Note: we are an affiliate of Christian Book Distributors and may earn a small commission for any purchases made through the above link

Scriptural Wisdom Reaffirmed by Neuroscience

img_2783.jpg

I love how science and scripture intertwine so beautifully. Unfortunately, not everyone perceives this to be the case. Typical objections revolve around claims that “real science” does not harmonize with the creation story in Genesis. There is a wealth of books and resources out there to address that –and I may write a post about it in the future myself. For now, you may want to take a quick glimpse here to address any questions along those lines: www.answersingenesis.org. Anyway – all that aside, I want to shift my focus to the following verse, which popped up on my YouVersion app the other day:

“Finally, brethren, whatever things are true, whatever things are noble, whatever things are just, whatever things are pure, whatever things are lovely, whatever things are of good report, if there is any virtue and if there is anything praiseworthy—meditate on these things.” Philippians 4:8 (NKJV)

After letting the verse sink in, I wanted to find out if anything in the “secular world of science” reflected this sound piece of biblical wisdom. In my search, I stumbled across an interesting statement from an article published in the Journal of Neuroscience:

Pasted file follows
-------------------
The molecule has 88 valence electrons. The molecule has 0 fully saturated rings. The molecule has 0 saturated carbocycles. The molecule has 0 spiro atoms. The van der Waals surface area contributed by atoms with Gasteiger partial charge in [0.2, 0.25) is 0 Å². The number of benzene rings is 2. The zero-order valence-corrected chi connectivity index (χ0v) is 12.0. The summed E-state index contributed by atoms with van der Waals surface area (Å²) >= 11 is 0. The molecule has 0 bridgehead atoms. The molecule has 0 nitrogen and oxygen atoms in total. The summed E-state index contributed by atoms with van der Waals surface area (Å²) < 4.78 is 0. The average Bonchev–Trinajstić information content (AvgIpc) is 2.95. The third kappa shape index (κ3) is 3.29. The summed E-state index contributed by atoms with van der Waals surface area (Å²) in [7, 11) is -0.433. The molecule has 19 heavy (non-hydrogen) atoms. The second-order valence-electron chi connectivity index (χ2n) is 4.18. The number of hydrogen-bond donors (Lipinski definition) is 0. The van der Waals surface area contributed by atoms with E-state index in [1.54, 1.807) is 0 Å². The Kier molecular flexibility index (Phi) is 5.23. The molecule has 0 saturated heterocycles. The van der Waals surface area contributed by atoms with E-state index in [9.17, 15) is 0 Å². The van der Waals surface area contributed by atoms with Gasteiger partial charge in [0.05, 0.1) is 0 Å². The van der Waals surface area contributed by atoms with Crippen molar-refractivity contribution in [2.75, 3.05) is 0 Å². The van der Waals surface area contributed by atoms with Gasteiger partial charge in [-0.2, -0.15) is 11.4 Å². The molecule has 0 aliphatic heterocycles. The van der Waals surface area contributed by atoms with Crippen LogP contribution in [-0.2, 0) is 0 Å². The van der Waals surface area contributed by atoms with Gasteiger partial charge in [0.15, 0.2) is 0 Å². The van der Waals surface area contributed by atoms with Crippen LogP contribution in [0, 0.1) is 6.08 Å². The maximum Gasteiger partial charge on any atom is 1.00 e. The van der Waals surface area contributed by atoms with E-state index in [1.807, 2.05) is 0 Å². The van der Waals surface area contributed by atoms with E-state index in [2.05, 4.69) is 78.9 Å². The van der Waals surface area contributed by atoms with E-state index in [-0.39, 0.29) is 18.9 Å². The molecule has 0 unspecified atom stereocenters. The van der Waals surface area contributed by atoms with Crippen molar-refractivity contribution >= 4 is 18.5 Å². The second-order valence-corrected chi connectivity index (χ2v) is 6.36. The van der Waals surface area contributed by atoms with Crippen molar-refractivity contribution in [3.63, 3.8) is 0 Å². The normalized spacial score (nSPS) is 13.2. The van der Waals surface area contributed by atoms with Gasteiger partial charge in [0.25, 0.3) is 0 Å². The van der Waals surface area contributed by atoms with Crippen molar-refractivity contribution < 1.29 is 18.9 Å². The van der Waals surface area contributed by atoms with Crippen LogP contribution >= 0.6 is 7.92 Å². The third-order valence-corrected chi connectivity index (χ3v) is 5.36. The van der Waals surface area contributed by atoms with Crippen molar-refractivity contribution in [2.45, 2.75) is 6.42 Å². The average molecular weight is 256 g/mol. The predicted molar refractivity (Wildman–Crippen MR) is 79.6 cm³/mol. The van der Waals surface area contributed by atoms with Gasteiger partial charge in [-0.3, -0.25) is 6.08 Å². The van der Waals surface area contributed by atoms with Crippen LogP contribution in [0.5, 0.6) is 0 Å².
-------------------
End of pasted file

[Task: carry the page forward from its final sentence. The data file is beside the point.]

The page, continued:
“…even if two individuals experience similar initial joy from an event, some will savor it while others will not (Wood et al., 2003). The ability to experience and sustain positive emotion is critical to daily function, well being (World Health Organization, 2013), and health (Pressman and Cohen, 2005). Positive emotion is a precursor in the recovery from psychiatric illnesses (Zimmerman, 2012). Experiencing sustained positive emotion has several other salubrious effects including lowering levels of inflammation (Steptoe et al., 2005) and may extend life expectancy (Steptoe and Wardle, 2011).”[1]

So you’re telling me…that by meditating on “…whatever things are lovely…” one may actually extend their life expectancy? Sounds perfectly applicable to me! (Note the word translated “lovely” here stems from the Greek word prosphilés, an adjective meaning “worthy of personal affection; hence, dearly prized, i.e. worth the effort to have and embrace”[2] – clearly something that would elicit sustained positive emotion while meditating over).

Another interesting note from the study is that they could actually observe the response of elongated positive thoughts in the brain as visible “sustained ventral striatum engagement.”[3] I have no idea what a ventral striatum is. Apparently it’s in your brain. Wikipedia says it’s somewhere around here:

img_2774

https://en.wikipedia.org/wiki/Striatum

According to the Medical Dictionary, the ventral striatum is “associated with decision, risk and reward”[4] – hence the activation in the study. Now the next time someone asks you how your ventral striatum is doing, you will know what they are talking about.

However, one thing I noticed that the study didn’t answer – was how to focus on positive thoughts (or maybe it did… there was a lot of medical jargon that I didn’t understand). That’s where I’m going to refer back to the bible again:

 “Do not be conformed to this world, but be transformed by the renewal of your mind, that by testing you may discern what is the will of God, what is good and acceptable and perfect.” Romans 12:2 ESV